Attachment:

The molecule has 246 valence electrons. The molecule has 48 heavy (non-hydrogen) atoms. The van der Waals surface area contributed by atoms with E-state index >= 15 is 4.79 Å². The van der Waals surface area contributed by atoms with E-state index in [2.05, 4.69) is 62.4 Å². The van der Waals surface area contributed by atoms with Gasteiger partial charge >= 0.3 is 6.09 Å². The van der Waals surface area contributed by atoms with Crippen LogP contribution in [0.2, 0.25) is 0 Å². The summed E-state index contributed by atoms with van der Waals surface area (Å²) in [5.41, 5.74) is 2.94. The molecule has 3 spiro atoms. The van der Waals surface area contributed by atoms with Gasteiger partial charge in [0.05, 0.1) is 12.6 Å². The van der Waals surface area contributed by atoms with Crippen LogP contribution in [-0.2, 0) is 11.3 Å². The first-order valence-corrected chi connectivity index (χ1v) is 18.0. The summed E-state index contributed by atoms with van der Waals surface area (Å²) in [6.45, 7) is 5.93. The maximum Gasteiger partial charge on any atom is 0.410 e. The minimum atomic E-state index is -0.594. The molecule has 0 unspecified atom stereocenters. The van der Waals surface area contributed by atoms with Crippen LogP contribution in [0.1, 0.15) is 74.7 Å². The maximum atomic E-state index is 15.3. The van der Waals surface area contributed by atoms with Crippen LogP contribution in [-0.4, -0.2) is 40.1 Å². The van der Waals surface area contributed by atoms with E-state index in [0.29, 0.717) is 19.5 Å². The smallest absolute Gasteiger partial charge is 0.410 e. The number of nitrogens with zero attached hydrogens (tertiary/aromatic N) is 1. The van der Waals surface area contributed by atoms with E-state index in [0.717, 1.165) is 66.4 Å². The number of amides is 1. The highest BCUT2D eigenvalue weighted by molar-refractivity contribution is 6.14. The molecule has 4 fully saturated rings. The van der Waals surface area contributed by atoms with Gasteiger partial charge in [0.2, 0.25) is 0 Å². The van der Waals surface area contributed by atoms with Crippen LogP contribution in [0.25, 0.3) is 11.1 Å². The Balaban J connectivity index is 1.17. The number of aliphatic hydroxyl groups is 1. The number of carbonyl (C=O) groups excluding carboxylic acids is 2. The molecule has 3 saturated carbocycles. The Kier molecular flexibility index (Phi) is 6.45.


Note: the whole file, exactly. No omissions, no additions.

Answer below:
The molecule has 246 valence electrons. The molecule has 48 heavy (non-hydrogen) atoms. The van der Waals surface area contributed by atoms with E-state index >= 15 is 4.79 Å². The van der Waals surface area contributed by atoms with E-state index in [2.05, 4.69) is 62.4 Å². The van der Waals surface area contributed by atoms with Gasteiger partial charge >= 0.3 is 6.09 Å². The van der Waals surface area contributed by atoms with Crippen LogP contribution in [0.2, 0.25) is 0 Å². The summed E-state index contributed by atoms with van der Waals surface area (Å²) in [5.41, 5.74) is 2.94. The molecule has 3 spiro atoms. The van der Waals surface area contributed by atoms with Gasteiger partial charge in [0.05, 0.1) is 12.6 Å². The van der Waals surface area contributed by atoms with Crippen LogP contribution in [-0.2, 0) is 11.3 Å². The first-order valence-corrected chi connectivity index (χ1v) is 18.0. The summed E-state index contributed by atoms with van der Waals surface area (Å²) in [6.45, 7) is 5.93. The maximum Gasteiger partial charge on any atom is 0.410 e. The minimum atomic E-state index is -0.594. The molecule has 0 unspecified atom stereocenters. The van der Waals surface area contributed by atoms with Crippen LogP contribution in [0.1, 0.15) is 74.7 Å². The maximum atomic E-state index is 15.3. The van der Waals surface area contributed by atoms with Crippen LogP contribution in [-0.4, -0.2) is 40.1 Å². The van der Waals surface area contributed by atoms with E-state index in [0.29, 0.717) is 19.5 Å². The smallest absolute Gasteiger partial charge is 0.410 e. The number of nitrogens with zero attached hydrogens (tertiary/aromatic N) is 1. The van der Waals surface area contributed by atoms with E-state index in [0.717, 1.165) is 66.4 Å². The number of amides is 1. The highest BCUT2D eigenvalue weighted by molar-refractivity contribution is 6.14. The molecule has 4 fully saturated rings. The van der Waals surface area contributed by atoms with Gasteiger partial charge in [0.2, 0.25) is 0 Å². The van der Waals surface area contributed by atoms with Crippen LogP contribution in [0.25, 0.3) is 11.1 Å². The Balaban J connectivity index is 1.17. The number of aliphatic hydroxyl groups is 1. The number of carbonyl (C=O) groups excluding carboxylic acids is 2. The molecule has 3 saturated carbocycles. The Kier molecular flexibility index (Phi) is 6.45.